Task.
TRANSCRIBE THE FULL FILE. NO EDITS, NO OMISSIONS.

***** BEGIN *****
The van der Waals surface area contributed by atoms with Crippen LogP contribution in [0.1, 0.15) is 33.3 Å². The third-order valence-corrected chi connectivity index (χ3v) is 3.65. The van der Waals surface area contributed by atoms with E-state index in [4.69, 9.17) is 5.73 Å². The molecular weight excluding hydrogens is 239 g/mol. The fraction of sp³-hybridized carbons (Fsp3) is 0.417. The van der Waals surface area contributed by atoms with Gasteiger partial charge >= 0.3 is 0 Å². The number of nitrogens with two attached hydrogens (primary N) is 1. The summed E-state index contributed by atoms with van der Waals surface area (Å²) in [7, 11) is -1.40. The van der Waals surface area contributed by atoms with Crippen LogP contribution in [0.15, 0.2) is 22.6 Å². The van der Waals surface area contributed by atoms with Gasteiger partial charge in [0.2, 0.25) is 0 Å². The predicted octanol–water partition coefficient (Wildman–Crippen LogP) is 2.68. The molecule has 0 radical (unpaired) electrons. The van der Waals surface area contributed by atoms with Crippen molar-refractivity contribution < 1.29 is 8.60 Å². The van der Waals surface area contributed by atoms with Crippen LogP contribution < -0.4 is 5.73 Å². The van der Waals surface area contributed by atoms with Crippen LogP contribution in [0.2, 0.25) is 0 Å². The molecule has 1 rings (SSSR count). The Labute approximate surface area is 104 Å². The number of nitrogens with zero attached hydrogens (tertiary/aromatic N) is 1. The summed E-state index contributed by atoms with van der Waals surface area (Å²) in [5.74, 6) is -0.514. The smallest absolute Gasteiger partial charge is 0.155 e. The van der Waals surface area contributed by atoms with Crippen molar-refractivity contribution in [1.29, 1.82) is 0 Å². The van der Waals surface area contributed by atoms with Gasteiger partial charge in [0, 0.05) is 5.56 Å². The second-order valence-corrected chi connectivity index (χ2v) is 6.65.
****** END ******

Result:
The van der Waals surface area contributed by atoms with Crippen LogP contribution in [0.1, 0.15) is 33.3 Å². The third-order valence-corrected chi connectivity index (χ3v) is 3.65. The van der Waals surface area contributed by atoms with E-state index in [4.69, 9.17) is 5.73 Å². The molecular weight excluding hydrogens is 239 g/mol. The fraction of sp³-hybridized carbons (Fsp3) is 0.417. The van der Waals surface area contributed by atoms with Gasteiger partial charge >= 0.3 is 0 Å². The number of nitrogens with two attached hydrogens (primary N) is 1. The summed E-state index contributed by atoms with van der Waals surface area (Å²) in [7, 11) is -1.40. The van der Waals surface area contributed by atoms with Crippen LogP contribution in [0.15, 0.2) is 22.6 Å². The van der Waals surface area contributed by atoms with Gasteiger partial charge in [0.2, 0.25) is 0 Å². The predicted octanol–water partition coefficient (Wildman–Crippen LogP) is 2.68. The molecule has 0 radical (unpaired) electrons. The van der Waals surface area contributed by atoms with Crippen molar-refractivity contribution < 1.29 is 8.60 Å². The van der Waals surface area contributed by atoms with Crippen LogP contribution < -0.4 is 5.73 Å². The van der Waals surface area contributed by atoms with Crippen LogP contribution in [0.2, 0.25) is 0 Å². The molecule has 1 rings (SSSR count). The Labute approximate surface area is 104 Å². The number of nitrogens with zero attached hydrogens (tertiary/aromatic N) is 1. The summed E-state index contributed by atoms with van der Waals surface area (Å²) in [5.74, 6) is -0.514. The smallest absolute Gasteiger partial charge is 0.155 e. The van der Waals surface area contributed by atoms with Crippen molar-refractivity contribution in [1.29, 1.82) is 0 Å². The van der Waals surface area contributed by atoms with Gasteiger partial charge in [0, 0.05) is 5.56 Å². The second-order valence-corrected chi connectivity index (χ2v) is 6.65.